Wife's Sacraments

I was previously married and am going through the annulment process. I have been remarried for 14 years and my wife was just told that she can not participate in the Sacraments until my annulment is finalized - is this accurate information?

I am assuming you are both Catholic since you didn’t say.

You are currently considered to be in an invalid marriage situation. You are considered to be married to your first wife until proven otherwise by the Tribunal. Therefore (if you current wife is Catholic) she is living in an adulterous state and is not allowed to present herself for Holy Communion, and neither are you.

You both need to discuss this with your priest - not casually, but in a sit down face to face meeting in his office. He will guide you on how to proceed while you are going through this process. You are still married to your first wife until proven otherwise - you must conduct yourself appropriately.

~Liza

Yes, that’s correct.

Every marriage is presumed valid until proven otherwise.

If you receive a declaration of nullity of your first marriage, then you would go through marriage preparations and marry your current civil wife in front of a Catholic minister (priest or deacon).

This is sometimes called “blessing” a marriage, the actual term is convalidating an existing civil union.

The reason your wife cannot receive the sacraments is that you are not married to her in the eyes of God.

Contact me privately if you need further info. I assist people with annulment issues daily.

God bless,

Deacon Chris

Lets make sure it is understood that the wife can become in full communion with all sacraments once the annulment is complete so it is important she complete her training now, thus the priest will typically complete the process quickly after the annulment is issued. Her issue is marriage with a man seen as not free to contract marriage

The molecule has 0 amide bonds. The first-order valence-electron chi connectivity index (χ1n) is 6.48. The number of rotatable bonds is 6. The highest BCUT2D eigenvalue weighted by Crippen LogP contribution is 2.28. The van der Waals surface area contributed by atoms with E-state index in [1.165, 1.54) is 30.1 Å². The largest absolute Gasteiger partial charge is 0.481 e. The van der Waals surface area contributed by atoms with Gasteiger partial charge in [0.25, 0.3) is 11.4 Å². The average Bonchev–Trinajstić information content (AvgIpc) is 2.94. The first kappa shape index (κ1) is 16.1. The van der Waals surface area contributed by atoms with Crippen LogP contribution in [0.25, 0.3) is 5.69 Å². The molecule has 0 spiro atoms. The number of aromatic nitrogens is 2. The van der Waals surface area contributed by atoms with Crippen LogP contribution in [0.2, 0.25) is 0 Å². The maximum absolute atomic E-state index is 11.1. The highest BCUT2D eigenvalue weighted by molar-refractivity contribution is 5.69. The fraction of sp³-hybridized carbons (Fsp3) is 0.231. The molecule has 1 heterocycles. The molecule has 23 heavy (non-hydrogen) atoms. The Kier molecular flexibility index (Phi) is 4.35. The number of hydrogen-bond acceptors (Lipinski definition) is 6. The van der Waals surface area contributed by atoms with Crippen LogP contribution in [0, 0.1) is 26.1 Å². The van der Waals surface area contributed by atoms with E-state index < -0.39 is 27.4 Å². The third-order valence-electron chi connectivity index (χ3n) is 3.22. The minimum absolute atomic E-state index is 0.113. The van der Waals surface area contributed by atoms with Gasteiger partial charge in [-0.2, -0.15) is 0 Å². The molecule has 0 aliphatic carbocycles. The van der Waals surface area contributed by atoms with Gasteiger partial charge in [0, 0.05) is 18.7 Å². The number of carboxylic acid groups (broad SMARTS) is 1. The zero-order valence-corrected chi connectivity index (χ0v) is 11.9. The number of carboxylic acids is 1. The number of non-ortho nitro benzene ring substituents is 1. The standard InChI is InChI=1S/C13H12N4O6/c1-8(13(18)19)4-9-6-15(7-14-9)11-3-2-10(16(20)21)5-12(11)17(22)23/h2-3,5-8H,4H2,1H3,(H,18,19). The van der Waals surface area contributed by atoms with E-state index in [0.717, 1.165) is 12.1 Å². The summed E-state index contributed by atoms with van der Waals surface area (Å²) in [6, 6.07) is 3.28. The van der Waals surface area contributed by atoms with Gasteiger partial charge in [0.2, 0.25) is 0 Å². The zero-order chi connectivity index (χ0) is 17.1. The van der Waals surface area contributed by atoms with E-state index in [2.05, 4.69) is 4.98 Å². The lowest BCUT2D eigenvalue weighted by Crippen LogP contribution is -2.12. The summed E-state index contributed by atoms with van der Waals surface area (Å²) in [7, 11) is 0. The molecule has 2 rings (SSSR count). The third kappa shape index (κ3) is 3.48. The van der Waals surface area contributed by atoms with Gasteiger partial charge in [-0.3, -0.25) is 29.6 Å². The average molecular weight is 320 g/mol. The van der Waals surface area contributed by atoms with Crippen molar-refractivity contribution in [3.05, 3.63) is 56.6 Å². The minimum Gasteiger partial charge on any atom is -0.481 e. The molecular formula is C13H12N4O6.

hope that helps

Actually, no marriage prep should occur until an annulment is in hand. Most dioceses have policies against any sort of prep (both marriage and RCIA) until an annulment is in hand.

The reason for this is that* there is always a possibility that an annulment MAY NOT be granted*, thus the prep (whether marriage or RCIA or both) would have been premature and almost always leads to hard feelings for the persons who have gone through it only to find out they may not return to their sacramental practice / become Catholic.

God bless,

Well that is news to me, we have always had open RCIA. I have never before heard of refusing RCIA to anybody. And yes we have had people attend RCIA for a couple of seasons waiting for annulments. And others complete the training and then come into full communion later when the annulment comes through. Actually having the people attend RCIA seems to help the marriage ministry work the person through the process. How do you expect non catholics to even understand the base issues if you deny them education on catholicism?

Texas:

Your diocese may be different, I’m not sure.

But the original poster’s question reveals that his wife is already Catholic. She’s not going through RCIA, but will, after (and only IF an annulment is granted) go through some sort of marriage prep with her civil husband.

I know that most people think of annulments as “automatic,” but that’s not how the Church views them. If the original poster receives a declaration of nullity, then he is free to marry his current [civil] wife validly. But if not, she will not be able to return to the sacramental life of the Church, because she is not married to him.

Typically annulments take around a year once the case is accepted. It’s worth the wait.

God bless,

She’s not going through RCIA, but will, after (and only IF an annulment is granted) go through some sort of marriage prep with her civil husband.

I know that most people think of annulments as “automatic,” but that’s not how the Church views them. If the original poster receives a declaration of nullity, then he is free to marry his current [civil] wife validly. But if not, she will not be able to return to the sacramental life of the Church, because she is not married to him.

Typically annulments take around a year once the case is accepted. It’s worth the wait.

God bless,